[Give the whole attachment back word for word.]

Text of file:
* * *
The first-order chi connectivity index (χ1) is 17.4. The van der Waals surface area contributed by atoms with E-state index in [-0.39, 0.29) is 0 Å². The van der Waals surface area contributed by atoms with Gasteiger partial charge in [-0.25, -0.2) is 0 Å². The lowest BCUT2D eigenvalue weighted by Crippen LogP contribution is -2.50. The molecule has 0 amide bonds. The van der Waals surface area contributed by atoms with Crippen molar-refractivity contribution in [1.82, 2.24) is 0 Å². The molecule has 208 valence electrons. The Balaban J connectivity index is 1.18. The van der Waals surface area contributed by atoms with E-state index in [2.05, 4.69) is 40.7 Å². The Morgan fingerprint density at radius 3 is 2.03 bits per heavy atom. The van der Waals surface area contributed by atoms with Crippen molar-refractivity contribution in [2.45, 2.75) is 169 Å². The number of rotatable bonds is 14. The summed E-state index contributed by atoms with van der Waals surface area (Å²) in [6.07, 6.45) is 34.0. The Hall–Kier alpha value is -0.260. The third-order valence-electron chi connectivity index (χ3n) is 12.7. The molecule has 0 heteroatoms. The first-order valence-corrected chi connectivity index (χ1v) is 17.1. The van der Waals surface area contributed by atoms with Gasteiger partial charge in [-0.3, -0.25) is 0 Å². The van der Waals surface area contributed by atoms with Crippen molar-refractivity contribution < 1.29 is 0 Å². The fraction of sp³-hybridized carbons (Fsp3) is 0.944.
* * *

The first-order chi connectivity index (χ1) is 17.4. The van der Waals surface area contributed by atoms with E-state index in [-0.39, 0.29) is 0 Å². The van der Waals surface area contributed by atoms with Gasteiger partial charge in [-0.25, -0.2) is 0 Å². The lowest BCUT2D eigenvalue weighted by Crippen LogP contribution is -2.50. The molecule has 0 amide bonds. The van der Waals surface area contributed by atoms with Crippen molar-refractivity contribution in [1.82, 2.24) is 0 Å². The molecule has 208 valence electrons. The Balaban J connectivity index is 1.18. The van der Waals surface area contributed by atoms with E-state index in [2.05, 4.69) is 40.7 Å². The Morgan fingerprint density at radius 3 is 2.03 bits per heavy atom. The van der Waals surface area contributed by atoms with Crippen molar-refractivity contribution in [2.45, 2.75) is 169 Å². The number of rotatable bonds is 14. The summed E-state index contributed by atoms with van der Waals surface area (Å²) in [6.07, 6.45) is 34.0. The Hall–Kier alpha value is -0.260. The third-order valence-electron chi connectivity index (χ3n) is 12.7. The molecule has 0 heteroatoms. The first-order valence-corrected chi connectivity index (χ1v) is 17.1. The van der Waals surface area contributed by atoms with Gasteiger partial charge in [-0.3, -0.25) is 0 Å². The van der Waals surface area contributed by atoms with Crippen molar-refractivity contribution < 1.29 is 0 Å². The fraction of sp³-hybridized carbons (Fsp3) is 0.944.